I would say daily reading, reading a Proverb a day, weekly learning from resources/podcasts/sermons (including T.E.D. talks or sources that sometimes aren’t necessarily Christian), creating a detailed weekly schedule that is centered around my God given purpose/roles, and reading leader blog posts would definitely be something that I wish I started years ago. So, in a nutshell: Growing myself in disciplines and wisdom. — Brandon Petty, Generation Church

I would say the most important thing I am doing now and not then was paying close attention to the pace of my life. Making sure like creation, there is a sustainable rhythm to my days and week. Some seasons the days are much longer like summer. However, I must consciously look for seasons where the days are shorter and the nights are longer. Just like winter. Whatever pace works for a person is the pace they should follow. But everyone must find a pace or they won’t last through all the seasons of ministry ahead. – Gregg Farrell, Crossland Community Church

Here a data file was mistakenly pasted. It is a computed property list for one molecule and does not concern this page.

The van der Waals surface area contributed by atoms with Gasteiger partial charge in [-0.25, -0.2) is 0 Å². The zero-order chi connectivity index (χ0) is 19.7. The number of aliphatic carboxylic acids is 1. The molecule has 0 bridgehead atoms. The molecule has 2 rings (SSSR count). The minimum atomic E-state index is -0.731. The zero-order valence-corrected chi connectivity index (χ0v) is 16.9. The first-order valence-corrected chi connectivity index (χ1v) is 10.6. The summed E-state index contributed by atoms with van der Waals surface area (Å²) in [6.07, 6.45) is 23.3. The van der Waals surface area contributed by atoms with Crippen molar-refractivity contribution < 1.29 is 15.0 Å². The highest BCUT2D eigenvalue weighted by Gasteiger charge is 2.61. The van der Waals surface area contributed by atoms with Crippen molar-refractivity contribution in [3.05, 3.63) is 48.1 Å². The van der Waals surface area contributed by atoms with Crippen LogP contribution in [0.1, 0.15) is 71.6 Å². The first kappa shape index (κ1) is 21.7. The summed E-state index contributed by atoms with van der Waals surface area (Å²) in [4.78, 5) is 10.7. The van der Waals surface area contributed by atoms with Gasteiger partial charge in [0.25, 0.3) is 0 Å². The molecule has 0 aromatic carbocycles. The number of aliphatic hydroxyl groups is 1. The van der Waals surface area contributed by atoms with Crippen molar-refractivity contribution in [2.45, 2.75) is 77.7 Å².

#1 Deeper spiritual focus early morning prayer and fasting.   #2 Ask better questions. #3 Committed study day that is in concrete(early in the week). #4 Sermon series planning staying a quarter ahead. – Duane Garner, New Vision Ministries

Did a staycation this year, it was incredible. Wish I would have taken more time off. Even if you can’t afford to leave town, take a staycation where you turn off the phone, enjoy your family, and catch up on projects. – Allen Bonnell, Immanuel Baptist Church

I would say rest and reloading. scheduling time to distress so u and your family have finish lines to run to. That’s something I wish I learned earlier in life and ministry. – Dustin Thompson, Refuge Church

7 Ways to Avoid the Summer Slump